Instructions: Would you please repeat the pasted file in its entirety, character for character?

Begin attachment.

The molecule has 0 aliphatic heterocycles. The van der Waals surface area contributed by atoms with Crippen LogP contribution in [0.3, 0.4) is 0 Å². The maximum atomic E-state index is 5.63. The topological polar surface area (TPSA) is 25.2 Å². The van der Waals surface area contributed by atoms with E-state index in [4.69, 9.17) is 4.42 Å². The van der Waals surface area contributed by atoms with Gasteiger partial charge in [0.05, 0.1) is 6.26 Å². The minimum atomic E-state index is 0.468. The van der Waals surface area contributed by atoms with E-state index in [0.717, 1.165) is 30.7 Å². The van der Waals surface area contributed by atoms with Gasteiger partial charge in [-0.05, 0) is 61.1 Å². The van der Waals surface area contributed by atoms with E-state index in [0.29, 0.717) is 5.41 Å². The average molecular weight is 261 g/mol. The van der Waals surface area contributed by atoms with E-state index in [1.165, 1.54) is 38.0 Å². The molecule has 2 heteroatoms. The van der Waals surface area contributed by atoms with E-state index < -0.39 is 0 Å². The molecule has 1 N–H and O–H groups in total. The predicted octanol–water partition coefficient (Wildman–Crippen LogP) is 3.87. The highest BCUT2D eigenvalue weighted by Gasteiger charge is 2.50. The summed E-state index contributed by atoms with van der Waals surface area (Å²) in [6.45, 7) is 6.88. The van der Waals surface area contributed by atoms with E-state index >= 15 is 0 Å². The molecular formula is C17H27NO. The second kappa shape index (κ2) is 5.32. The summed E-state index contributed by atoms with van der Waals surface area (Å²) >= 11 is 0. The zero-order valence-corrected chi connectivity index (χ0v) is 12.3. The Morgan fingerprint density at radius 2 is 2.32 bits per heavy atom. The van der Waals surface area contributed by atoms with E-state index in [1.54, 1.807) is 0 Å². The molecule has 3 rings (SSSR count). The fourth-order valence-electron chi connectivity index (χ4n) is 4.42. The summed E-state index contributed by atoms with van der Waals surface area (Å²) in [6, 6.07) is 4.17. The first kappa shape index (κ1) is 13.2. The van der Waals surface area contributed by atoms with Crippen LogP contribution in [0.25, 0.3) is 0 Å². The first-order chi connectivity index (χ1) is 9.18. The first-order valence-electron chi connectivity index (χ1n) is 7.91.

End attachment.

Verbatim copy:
The molecule has 0 aliphatic heterocycles. The van der Waals surface area contributed by atoms with Crippen LogP contribution in [0.3, 0.4) is 0 Å². The maximum atomic E-state index is 5.63. The topological polar surface area (TPSA) is 25.2 Å². The van der Waals surface area contributed by atoms with E-state index in [4.69, 9.17) is 4.42 Å². The van der Waals surface area contributed by atoms with Gasteiger partial charge in [0.05, 0.1) is 6.26 Å². The minimum atomic E-state index is 0.468. The van der Waals surface area contributed by atoms with E-state index in [0.717, 1.165) is 30.7 Å². The van der Waals surface area contributed by atoms with Gasteiger partial charge in [-0.05, 0) is 61.1 Å². The van der Waals surface area contributed by atoms with E-state index in [0.29, 0.717) is 5.41 Å². The average molecular weight is 261 g/mol. The van der Waals surface area contributed by atoms with E-state index in [1.165, 1.54) is 38.0 Å². The molecule has 2 heteroatoms. The van der Waals surface area contributed by atoms with E-state index < -0.39 is 0 Å². The molecule has 1 N–H and O–H groups in total. The predicted octanol–water partition coefficient (Wildman–Crippen LogP) is 3.87. The highest BCUT2D eigenvalue weighted by Gasteiger charge is 2.50. The summed E-state index contributed by atoms with van der Waals surface area (Å²) in [6.45, 7) is 6.88. The van der Waals surface area contributed by atoms with E-state index >= 15 is 0 Å². The molecular formula is C17H27NO. The second kappa shape index (κ2) is 5.32. The summed E-state index contributed by atoms with van der Waals surface area (Å²) >= 11 is 0. The zero-order valence-corrected chi connectivity index (χ0v) is 12.3. The Morgan fingerprint density at radius 2 is 2.32 bits per heavy atom. The van der Waals surface area contributed by atoms with E-state index in [1.54, 1.807) is 0 Å². The molecule has 3 rings (SSSR count). The fourth-order valence-electron chi connectivity index (χ4n) is 4.42. The summed E-state index contributed by atoms with van der Waals surface area (Å²) in [6, 6.07) is 4.17. The first kappa shape index (κ1) is 13.2. The van der Waals surface area contributed by atoms with Crippen LogP contribution in [0.25, 0.3) is 0 Å². The first-order chi connectivity index (χ1) is 9.18. The first-order valence-electron chi connectivity index (χ1n) is 7.91.